Good ties between Israel, Turkey to ‘benefit all’
Israeli Prime Minister Benjamin Netanyahu in Jerusalem, 10 December 2012, addresses the Foreign Press Association. EPA photoAn effective relationship between Turkey and Israel will benefit both sides against common threats originating from third parties, Israeli Prime Minister Benjamin Netanyahu said Dec. 10.
“Both of us are under pressure and facing threats. A good relationship between Turkey and Israel would let us overcome this problem in future,” Anatolia news agency quoted Netanyahu as saying.
As Iran is getting ever closer to being able to build a nuclear bomb and the problem will have to be confronted in 2013, Israeli officials would like the United States to take the lead in a military assault on Iran’s nuclear sites, but say in private they would go it alone if necessary, describing a nuclear-armed Iran as an existential threat to Israel, Reuters reported.
Speaking to foreign journalists, Netanyahu said Israel was sticking to the red line he laid down in September, when he told the United Nations Iran should not have enough enriched uranium to make even a single warhead. “I made clear that once Iran crosses that enrichment threshold, the chances of us effectively stopping Iran’s nuclear weapons program would be reduced dramatically,” he said.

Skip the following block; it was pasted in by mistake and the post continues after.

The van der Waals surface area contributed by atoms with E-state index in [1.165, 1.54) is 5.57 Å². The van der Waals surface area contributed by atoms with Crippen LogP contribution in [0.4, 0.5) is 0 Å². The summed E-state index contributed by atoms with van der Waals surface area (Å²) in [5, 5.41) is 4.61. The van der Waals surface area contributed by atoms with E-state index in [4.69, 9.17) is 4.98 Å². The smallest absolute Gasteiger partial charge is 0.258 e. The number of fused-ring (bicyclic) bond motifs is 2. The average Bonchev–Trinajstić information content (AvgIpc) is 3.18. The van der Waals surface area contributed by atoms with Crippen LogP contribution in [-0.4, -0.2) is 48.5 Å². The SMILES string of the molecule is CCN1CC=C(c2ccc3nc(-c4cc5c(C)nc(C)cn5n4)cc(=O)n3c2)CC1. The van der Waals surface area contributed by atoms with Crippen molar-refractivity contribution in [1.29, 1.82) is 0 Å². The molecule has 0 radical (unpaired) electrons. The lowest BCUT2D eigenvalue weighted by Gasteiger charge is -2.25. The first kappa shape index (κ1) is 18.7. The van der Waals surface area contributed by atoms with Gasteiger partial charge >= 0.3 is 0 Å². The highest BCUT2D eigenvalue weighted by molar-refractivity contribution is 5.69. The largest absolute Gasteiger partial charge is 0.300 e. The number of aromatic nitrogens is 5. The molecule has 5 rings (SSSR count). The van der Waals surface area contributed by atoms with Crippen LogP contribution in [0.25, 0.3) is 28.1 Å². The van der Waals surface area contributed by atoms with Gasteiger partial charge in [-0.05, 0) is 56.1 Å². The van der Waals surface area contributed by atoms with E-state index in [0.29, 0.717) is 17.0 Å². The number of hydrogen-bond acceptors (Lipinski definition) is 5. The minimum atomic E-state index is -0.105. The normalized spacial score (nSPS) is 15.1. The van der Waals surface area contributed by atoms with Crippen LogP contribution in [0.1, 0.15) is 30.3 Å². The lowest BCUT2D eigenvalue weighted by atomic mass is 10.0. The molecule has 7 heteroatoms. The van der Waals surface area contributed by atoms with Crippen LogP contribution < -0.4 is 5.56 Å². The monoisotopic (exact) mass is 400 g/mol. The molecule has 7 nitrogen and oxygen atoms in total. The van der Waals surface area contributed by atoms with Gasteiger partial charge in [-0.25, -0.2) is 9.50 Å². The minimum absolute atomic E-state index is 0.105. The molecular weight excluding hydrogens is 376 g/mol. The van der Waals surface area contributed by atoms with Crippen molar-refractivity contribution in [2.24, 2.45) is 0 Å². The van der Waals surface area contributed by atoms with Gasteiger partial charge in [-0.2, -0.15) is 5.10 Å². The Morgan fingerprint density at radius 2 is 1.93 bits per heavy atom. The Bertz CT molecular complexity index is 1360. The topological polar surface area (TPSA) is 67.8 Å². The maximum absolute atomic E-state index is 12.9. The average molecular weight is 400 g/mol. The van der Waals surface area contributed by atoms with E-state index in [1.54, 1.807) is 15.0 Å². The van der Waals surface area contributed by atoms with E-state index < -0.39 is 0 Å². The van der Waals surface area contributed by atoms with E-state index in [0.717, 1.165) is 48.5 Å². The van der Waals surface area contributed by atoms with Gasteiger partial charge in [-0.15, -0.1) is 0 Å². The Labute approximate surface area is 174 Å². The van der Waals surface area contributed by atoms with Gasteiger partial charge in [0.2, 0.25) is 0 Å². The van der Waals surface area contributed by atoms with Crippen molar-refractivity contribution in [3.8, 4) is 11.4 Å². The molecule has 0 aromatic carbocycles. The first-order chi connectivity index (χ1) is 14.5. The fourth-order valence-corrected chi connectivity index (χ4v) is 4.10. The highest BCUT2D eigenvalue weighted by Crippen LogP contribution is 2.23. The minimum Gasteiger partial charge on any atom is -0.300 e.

“Iran is two-and-a-half months closer to crossing this line and there is no doubt that this will be a major challenge that will have to be addressed next year.” Iran denies accusations that it is seeking to develop nuclear weapons, saying its ambitious nuclear program is for peaceful, civilian purposes. Israeli experts have said Iran could have enriched enough uranium to produce just one bomb by the spring or summer of 2013.
“Israel is more capable of addressing this challenge than it was when I took office four years ago,” said Netanyahu, who looks on course to win re-election in a Jan. 22 national ballot.